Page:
Nigerian authorities insisted on Wednesday that that there was no evidence that the Daesh (ISIS) militant group had established a base in the West African country.
"We wish to state that there is no evidence that the Islamic State [the name by which Daesh is known] operates in Nigeria," Mike Omeri, head of the National Information Center on Counter-terrorism, told reporters at a news briefing in Abuja.
"The latest attempt by Boko Haram to identify with the group is an act of desperation aimed at seeking attention and possible assistance from outside in the face of the crushing defeat they are suffering at the hands of the Nigerian armed forces and other regional collaborators," he declared.
In a nearly ten-minute audio message released Saturday, Boko Haram leader Abubakar Shekau pledged his allegiance to Daesh leader Abu Bakr al-Baghdadi.
Nigeria continues to fight a six-year insurgency that has claimed tens of thousands of lives and displaced over one million people from the northeastern region, where the militancy has been most ruthless.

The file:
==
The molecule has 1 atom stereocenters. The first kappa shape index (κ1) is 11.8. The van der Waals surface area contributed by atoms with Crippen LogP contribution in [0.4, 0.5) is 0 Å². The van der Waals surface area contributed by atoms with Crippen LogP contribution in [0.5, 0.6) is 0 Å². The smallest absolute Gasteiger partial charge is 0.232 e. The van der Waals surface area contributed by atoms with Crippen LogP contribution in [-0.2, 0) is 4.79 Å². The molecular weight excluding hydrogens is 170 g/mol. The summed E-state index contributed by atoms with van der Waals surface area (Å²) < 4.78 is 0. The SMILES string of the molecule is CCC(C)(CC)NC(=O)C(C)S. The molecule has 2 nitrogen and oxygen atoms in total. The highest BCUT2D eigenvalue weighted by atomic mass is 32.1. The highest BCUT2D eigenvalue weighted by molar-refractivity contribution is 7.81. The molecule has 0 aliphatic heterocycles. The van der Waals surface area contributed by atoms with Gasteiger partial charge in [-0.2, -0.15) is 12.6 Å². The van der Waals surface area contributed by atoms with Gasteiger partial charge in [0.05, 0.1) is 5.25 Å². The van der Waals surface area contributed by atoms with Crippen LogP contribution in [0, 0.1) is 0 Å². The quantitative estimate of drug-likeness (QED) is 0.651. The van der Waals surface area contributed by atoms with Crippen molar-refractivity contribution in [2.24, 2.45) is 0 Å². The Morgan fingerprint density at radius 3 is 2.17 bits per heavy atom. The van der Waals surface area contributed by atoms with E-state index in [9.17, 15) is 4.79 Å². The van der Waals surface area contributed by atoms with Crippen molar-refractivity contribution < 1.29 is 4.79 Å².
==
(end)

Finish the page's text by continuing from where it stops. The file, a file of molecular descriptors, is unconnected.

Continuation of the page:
Last year, Boko Haram went from attacking communities and planting bombs to capturing entire towns.
In mid-2014, it declared a self-styled "Islamic caliphate" in areas under its control with its headquarters in Gwoza, a hilly town in Nigeria's northeastern Borno State.
But Nigerian troops – joined by troops from Niger, Chad and Cameroon – have recently rolled back the gains made by the militants, liberating several Boko Haram-held towns and launching frontal attacks on the group's hideouts.
Omeri said the military and its regional partners were flushing the militants from their strongholds.
"The government wishes to assure Nigerians that this tempo will be sustained until every presence of the Boko Haram insurgency is totally obliterated in Nigeria," he asserted.
The official added: "The only nation that will exist in Nigeria is the united federal Republic of Nigeria, which demands the cooperation, commitment and patriotism of all its citizens."